Doran's analysis of Elizabethan iconography also downplays the role of gender. She thinks modern-day historians overemphasize the compensatory use of virginal analogies. In her view, the dominant image in the popular representation of Elizabeth was that of a Protestant ruler. Literary and artistic symbolism recalled not so much the pure and blessed Virgin Mary of Medieval Europe as the powerful goddesses of Classical Greece. References to Diana, Cynthia, and Phoebe, all associated with the moon, emphasized Protestant England's sea victories over Catholic Spain. And references to Elizabeth's virginity were not always worshipful. Often they concealed worries about the succession or criticisms of her policies. When Elizabethan iconography is considered as a whole, "the popular assumption that there was a 'cult of the Virgin Queen' calls for renewed discussion" (p. 125).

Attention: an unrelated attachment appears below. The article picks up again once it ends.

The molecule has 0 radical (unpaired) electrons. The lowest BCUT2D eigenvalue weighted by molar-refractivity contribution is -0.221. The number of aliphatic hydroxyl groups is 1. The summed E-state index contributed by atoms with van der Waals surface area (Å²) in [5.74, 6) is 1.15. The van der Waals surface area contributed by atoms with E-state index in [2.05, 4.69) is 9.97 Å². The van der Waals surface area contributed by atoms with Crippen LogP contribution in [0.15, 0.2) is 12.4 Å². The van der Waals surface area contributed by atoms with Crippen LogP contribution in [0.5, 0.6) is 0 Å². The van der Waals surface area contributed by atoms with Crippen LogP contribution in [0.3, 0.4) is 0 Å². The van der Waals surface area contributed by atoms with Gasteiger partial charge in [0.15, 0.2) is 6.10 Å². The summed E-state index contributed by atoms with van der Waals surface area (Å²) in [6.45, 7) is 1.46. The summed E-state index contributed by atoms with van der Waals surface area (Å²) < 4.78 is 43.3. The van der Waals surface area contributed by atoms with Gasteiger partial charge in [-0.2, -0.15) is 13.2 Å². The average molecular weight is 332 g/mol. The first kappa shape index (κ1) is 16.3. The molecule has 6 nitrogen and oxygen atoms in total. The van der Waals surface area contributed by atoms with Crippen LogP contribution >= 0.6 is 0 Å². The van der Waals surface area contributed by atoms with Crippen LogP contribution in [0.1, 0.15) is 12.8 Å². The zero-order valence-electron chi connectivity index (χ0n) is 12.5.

Elizabeth was as brave as any king. As Doran notes, "Guarding the queen was difficult because of her careless approach to personal safety" (p. 98). She was not afraid to mingle with her subjects or to meet with strangers. Thus, extraordinary efforts had to be taken to protect her from assassination--a very real threat given the fate of William of Orange in 1584 and later King Henry IV of France in 1610. To early biographers such as Camden, her appearance before the troops at Tillbury was yet another example of her "courage and success as a war leader" (p. 121). Elizabeth might "have the body but of a weak and feeble woman," but she had "the heart and stomach of a king" (quoted on p. 121). However apt it might be to Elizabeth's situation, this oft-cited reference was not published until 1654. Because the language of politics was historically gendered, it is hard to gauge the extent to which Elizabeth intentionally employed--or needed to employ--androgynous terminology.